has prevent us from having access to the people, to speak to them about the horrors they've experienced. at the same time, one really grows to appreciate what these individuals have been through. not only did did they have to flee, they're dealing with this out in the open. they have for protection, for example, against the rain and it had been raining up until the last few days, these plastic tarps strung between trees, food they have to rely on the villagers here on the turkish side of the border ferrying things like bread and basics across. there's something of a makeshift pharmacy that has been set up inside this camp by an individual who was in fact a pharmacist who fled and took all of his wares with him. he desperately needs more. washing, that happens in a dirty river. these people have fled the violence, they feel relatively
safe but that does not necessarily mean their lives have taken a turn for the better, not by any stretch of the imagination. in speaking to them, they keep wondering when they'll be able to go home and of course no one has that answer at this stage. >> cnn's arwa damon reporting. great reporting, arwa. thank you. this is "world one," live from london. a quick reminder of our top stories. seven weeks after the killing the osama bin laden, al qaeda announced a new leader, the egyptian-born ayman al zawahiri served as bin laden's deputy for more than a decade. the statement posted on a number of jihadi websites says al zawahiri would honor his predecessor's legacy. the fbi is offering a $25 million reward for any information leading to his capture. indonesian courts sentenced abu bakar ba'asyir to 15 years in jail. he was convicted of planning, funding and inciting terrorism. in a statement, his
organization, said it rejected the verdict because it was based on laws formulated by infidels. and the prime minister of greece is planning to form a new government today. george papandreou says he'll be asking for a vote of confidence in parliament, that's after a day of violent protests in athens, just look at these pictures. demonstrators were so angry over the government's call for more austerity measures as greece teeters on the edge of default. there have also been violent clashes on the streets of vancouver in canada. hockey fans lost their cool after watching their local team slump to defeat in the deciding game of the stanley cup. the canucks lost to the boston bruins on wednesday and fans in vancouver take hockey very seriously. it really did get out of control. you can see what happened on the streets of vancouver when fans just couldn't deal with their loss. stay with cnn and keep up to date with all of these stories. for me as well as the team here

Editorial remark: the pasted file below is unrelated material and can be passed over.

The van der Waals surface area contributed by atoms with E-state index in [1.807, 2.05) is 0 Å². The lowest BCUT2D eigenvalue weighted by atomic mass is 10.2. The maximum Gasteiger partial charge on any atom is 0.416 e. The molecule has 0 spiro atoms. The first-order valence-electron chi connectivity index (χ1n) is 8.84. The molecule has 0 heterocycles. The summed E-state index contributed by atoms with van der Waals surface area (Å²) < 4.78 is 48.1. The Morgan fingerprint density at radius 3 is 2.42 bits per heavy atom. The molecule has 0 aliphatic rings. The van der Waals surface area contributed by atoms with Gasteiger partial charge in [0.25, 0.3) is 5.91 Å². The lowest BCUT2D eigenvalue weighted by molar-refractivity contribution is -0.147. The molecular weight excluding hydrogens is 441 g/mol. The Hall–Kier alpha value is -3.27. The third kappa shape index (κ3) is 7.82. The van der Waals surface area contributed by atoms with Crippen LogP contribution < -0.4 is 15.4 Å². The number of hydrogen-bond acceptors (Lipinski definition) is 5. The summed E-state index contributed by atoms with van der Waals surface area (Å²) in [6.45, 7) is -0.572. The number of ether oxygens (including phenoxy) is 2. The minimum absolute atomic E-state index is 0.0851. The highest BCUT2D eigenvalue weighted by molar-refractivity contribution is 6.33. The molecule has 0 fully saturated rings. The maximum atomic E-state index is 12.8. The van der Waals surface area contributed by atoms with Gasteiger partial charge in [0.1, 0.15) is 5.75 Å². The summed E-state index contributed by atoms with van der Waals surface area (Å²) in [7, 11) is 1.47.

on "world one," that's it from all of us. thanks a lot for watching. ahead on this "american morning," osama bin laden's successor, al qaeda elevating its long-time number two to the top spot. who is ayman al zawahiri, where did he come from? and also a war of words over the mission in libya. ten u.s. congressmen suing president obama saying he overstepped his powers. and the house may try to remove anthony weiner today. this as a former porn star is talking about her contacts with the congressman. and justin timberlake tells us what he does to stop thinking. all of that ahead on "american morning."